California Department of Transportation
 

Project Development Workflow Tasks (PDWT)


Part 3 - Identify Project Need and Project Initiation Document

II. Project Initiation Document

B. Develop Initial Alternatives (WBS 150.10) - Develop Concept Alternatives (WBS 150.10.15)

P33. Review for Application of Standards

At the start of the PID phase, the project engineer must conduct a review of the available project records including As-Built plans, right of way record maps, FEMA/FIRM maps, past project records, encroachment permit records, etc. Then the project engineer must make an on-site field review noting features such as the signed speed limit, sight distances, pavement striping, etc. These reviews will enable to project engineer to determine the design standards of the current roadway. Since design standards change over time, there may be existing conditions within the project limits that do not meet current design standards. The project engineer must review the existing roadway and roadside to find all conditions that do not meet current standards. Within the PID, all conditions that do not meet current standards must be documented as either proposed to be fixed, or proposed to remain as-is. Chapter 21 of the PDPM covers the documentation of non-standard design conditions. The form “Fact Sheet for Exception to Design Standard” (found in the PDPM Appendix BB) is used to document and justify allowing non-standard conditions to remain. The subject of Design Standards is discussed in Highway Design Manual Chapter 80, Application of Design Standards. Tables 82.1A and 82.1B list Mandatory and Advisory design standards. The Division of Design also issues policies and Design Information Bulletions that may address design standards. These memos are found on the Project Delivery Memo website.

Design Information Bulletin (DIB) 78 consists of a checklist containing some of the mandatory, advisory and permissive standards from the Highway Design Manual. The purpose of this DIB is to aid designers in the planning, design, and review of geometric plans for highway improvement projects. The checklist does not contain all of the standards and is not intended to be a substitute for the Highway Design Manual.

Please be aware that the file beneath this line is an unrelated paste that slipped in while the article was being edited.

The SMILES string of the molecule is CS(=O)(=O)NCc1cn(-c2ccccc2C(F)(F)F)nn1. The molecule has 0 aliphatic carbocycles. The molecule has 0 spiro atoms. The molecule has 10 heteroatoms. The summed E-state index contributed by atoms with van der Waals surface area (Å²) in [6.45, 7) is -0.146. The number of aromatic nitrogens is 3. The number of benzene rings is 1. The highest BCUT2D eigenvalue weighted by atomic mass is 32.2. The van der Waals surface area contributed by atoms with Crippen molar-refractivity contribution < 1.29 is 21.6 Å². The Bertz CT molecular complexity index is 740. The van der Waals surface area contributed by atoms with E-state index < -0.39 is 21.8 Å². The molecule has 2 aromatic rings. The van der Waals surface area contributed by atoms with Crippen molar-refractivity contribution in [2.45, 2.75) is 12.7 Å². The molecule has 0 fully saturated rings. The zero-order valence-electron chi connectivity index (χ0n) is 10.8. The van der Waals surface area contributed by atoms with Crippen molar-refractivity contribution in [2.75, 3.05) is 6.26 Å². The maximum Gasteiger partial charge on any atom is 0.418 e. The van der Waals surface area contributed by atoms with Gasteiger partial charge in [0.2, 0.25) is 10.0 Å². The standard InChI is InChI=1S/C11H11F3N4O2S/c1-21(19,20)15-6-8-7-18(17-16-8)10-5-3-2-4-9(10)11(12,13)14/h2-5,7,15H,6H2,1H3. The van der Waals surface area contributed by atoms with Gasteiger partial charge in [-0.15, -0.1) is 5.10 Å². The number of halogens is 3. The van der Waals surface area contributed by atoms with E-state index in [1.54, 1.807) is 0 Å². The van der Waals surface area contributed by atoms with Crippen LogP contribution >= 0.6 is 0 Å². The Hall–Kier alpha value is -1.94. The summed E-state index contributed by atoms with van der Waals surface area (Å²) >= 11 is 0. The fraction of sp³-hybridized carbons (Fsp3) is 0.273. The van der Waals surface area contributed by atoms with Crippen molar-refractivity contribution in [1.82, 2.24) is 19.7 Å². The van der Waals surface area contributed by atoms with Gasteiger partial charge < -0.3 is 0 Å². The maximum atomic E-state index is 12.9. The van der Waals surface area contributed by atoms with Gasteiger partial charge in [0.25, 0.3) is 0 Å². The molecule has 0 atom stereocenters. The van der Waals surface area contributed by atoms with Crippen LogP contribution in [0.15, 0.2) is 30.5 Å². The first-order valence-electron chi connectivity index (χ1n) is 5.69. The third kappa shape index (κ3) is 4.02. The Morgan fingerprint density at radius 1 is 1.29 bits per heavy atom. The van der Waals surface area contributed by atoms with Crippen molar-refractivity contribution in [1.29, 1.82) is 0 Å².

Design Information Bulleting (DIB) 79-02 provides guidelines and standards to assist in identifying appropriate geometric and safety upgrades on Resurfacing, Restoration, and Rehabilitation (RRR) projects. It also conslidates RRR design and traffic operations information.

Not fixing a non-standard condition or proposing the use of non-standard design feature requires justification and documentation, review by the District Design Reviewer and approval by the District Design Coordinator. Where approval of the non-standard features affects the cost, scope or schedule of the project, the HQ Reviewer should be contacted at the earliest possibility.

Before performing any preliminary design work or cost estimating, the project engineer must determine what design standards shall be applied to the proposed project alternatives. Each alternative may use different standards, so it is important to decide and document the design standards that apply to each alternative. Type of highway facility (e.g.: limited access freeway or expressway, conventional highway, arterial, urban or rural condition), design speed, and roadway capacity are three of the most important up-front design decisions that will govern the application of other standards. Selection of design standards is covered in the HDM Chapter 100, Basic Design Policies. Failure to select proper basic design standards may lead to the incorrect use of other design standards later.

References:

Project Delivery Memorandums Website

Design Information Bulletin #78, “Design Checklist”

Design Information Bulletin #79-02 "RRR and Safety Design Criteria"

HDM, (Chapter 100, “Basic Design Policies”)


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If you have any questions about the Project Development Procedures Manual send e-mail to:charles.olson@dot.ca.gov

This page last updated July 20, 2010